Through tough times, Joe says, he kept his sanity by coaching basketball and soccer for elementary and junior high kids. He's always believed in the spirit of team sports. It teaches you to interact with people, to prepare for the real world, he says.
But he wasn't working, and Becky knew her husband was unhappy. She told him to stop the self-pity, that she didn't know him anymore.
He wasn't the man she had married.
"There are those who dream and wish and there are those who dream and work."
Joe came across that saying this year on his smartphone's motivational app and wrote it down. He taped the paper to his bathroom mirror so he would see it first thing in the morning.
It was time to get his act together. He could no longer wait for a president to make things better.
In 2008, Joe and Steve started their own business: S&D Flooring. They thought they would save people money by cutting out the middle man. They'd lay down hardwood for $3.50 a square foot instead of the $5 many companies charged.
"The flooring thing was a bit of a gamble," Joe says. "When it was good, it was really, really good, and then, suddenly, it wasn't there."
As the economy began its painful downward slide, S&D Flooring floundered. Housing construction slowed, and no one had money to spend on luxury items like hardwood floors.
Maybe they could have marketed themselves harder, Joe says, trying to come to terms with what he saw as failure.
In the end, all that Joe and Steve were left with were a website and thousands of glossy business cards.
At first, he was optimistic the economy would pick up again and business would get back on track. He thought Obama would be able to turn things around.
Many of Nevada's long-term unemployed are like Joe: people who lost work, put their faith in a new president and then gradually lost hope as money got tighter and tighter.
Obama and Romney both know that well and have visited the state several times this year.
Joe has voted for Democrats before: Clinton in his second term and Al Gore in the controversial 2000 election. He has to think hard to remember how he voted in 2004. It was that close for him.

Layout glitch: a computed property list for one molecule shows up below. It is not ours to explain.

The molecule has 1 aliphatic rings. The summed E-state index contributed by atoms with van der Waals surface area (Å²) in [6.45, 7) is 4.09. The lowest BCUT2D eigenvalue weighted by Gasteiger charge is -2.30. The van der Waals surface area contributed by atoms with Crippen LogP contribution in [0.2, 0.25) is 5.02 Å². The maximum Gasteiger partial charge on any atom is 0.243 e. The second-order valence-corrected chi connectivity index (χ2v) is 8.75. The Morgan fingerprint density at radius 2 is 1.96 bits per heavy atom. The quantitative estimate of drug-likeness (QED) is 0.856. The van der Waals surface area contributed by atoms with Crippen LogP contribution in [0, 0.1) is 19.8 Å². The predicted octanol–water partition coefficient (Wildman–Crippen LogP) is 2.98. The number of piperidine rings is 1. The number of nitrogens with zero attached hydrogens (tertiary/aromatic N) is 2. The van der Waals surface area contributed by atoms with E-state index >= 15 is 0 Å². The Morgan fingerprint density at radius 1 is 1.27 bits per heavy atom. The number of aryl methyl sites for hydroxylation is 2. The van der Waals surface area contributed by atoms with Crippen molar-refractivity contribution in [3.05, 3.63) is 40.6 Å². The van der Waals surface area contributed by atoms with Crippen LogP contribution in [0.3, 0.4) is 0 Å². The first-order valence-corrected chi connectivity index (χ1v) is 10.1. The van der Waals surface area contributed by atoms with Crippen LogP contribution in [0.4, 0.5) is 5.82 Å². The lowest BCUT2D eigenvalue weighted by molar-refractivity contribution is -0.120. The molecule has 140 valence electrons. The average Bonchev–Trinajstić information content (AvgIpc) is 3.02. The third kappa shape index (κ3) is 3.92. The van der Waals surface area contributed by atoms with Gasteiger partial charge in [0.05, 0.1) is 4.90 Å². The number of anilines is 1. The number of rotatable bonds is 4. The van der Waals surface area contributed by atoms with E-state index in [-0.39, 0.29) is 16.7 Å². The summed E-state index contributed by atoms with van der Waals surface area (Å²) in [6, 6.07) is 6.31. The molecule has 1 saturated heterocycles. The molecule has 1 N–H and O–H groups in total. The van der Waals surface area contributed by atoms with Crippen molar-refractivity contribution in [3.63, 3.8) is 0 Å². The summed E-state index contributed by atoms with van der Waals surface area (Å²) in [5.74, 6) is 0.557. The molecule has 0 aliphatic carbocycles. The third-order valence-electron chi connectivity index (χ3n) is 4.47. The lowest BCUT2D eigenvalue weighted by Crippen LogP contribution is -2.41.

"I think in the end, I voted for (John) Kerry," he says. He and Becky had both been impressed with Kerry's running mate, John Edwards, long before scandal ended his political career.
In 2008, after Joe's flooring business went belly-up, the choice seemed clearer.
"I think Obama inherited a lot of problems," he says. "We're still living in the Bush years."
But work didn't come his way, and as Obama wrestled with Republicans in Congress to pass a stimulus program and health-care reform, Joe found himself mired in gloom.
"I had a failed business," he says. "It hurt inside."
Joe's kids noticed that Daddy was spending a lot of time in front of the television. "American Pickers" is his favorite show, but he doesn't even remember what he watched, just that he spent hours numbing himself.
He applied for a furniture showroom sales job once but felt he wasn't hired because of his tattoo. It shows Wolfman and Frankenstein drag-racing motorcycles through a cemetery and runs the length of his right arm. The man who interviewed him kept staring at it.
At first, he thought he would try welding and visited Truckee Meadows Community College to find out about enrolling in their metalworking classes. He ended up signing up for a five-week course this summer that helps first-time students -- many of them first-generation or low-income -- prepare for college.
The first day, he came home and threw his books on the table. He told Becky it was too hard. It was embarrassing sitting in class with kids his son's age. He didn't even know how to type. How was he going to get through English, one of the core requirements?
Becky said she would help him with anything he needed.